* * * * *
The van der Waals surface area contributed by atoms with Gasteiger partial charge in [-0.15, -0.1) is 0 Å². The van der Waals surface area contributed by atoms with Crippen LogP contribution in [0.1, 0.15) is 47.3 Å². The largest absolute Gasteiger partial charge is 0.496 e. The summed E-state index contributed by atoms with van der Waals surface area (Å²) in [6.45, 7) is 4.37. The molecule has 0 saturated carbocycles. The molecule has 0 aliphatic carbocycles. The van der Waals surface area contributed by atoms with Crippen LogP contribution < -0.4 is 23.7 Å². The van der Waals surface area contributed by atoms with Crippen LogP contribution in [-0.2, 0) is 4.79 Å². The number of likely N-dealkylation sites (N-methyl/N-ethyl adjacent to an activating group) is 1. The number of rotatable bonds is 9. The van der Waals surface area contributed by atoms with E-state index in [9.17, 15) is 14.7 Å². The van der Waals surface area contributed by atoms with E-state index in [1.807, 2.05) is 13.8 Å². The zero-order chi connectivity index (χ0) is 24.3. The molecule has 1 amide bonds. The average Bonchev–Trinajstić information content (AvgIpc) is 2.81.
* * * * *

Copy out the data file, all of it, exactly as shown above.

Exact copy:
The van der Waals surface area contributed by atoms with Gasteiger partial charge in [-0.15, -0.1) is 0 Å². The van der Waals surface area contributed by atoms with Crippen LogP contribution in [0.1, 0.15) is 47.3 Å². The largest absolute Gasteiger partial charge is 0.496 e. The summed E-state index contributed by atoms with van der Waals surface area (Å²) in [6.45, 7) is 4.37. The molecule has 0 saturated carbocycles. The molecule has 0 aliphatic carbocycles. The van der Waals surface area contributed by atoms with Crippen LogP contribution < -0.4 is 23.7 Å². The van der Waals surface area contributed by atoms with Crippen LogP contribution in [-0.2, 0) is 4.79 Å². The number of likely N-dealkylation sites (N-methyl/N-ethyl adjacent to an activating group) is 1. The number of rotatable bonds is 9. The van der Waals surface area contributed by atoms with E-state index in [9.17, 15) is 14.7 Å². The van der Waals surface area contributed by atoms with E-state index in [1.807, 2.05) is 13.8 Å². The zero-order chi connectivity index (χ0) is 24.3. The molecule has 1 amide bonds. The average Bonchev–Trinajstić information content (AvgIpc) is 2.81.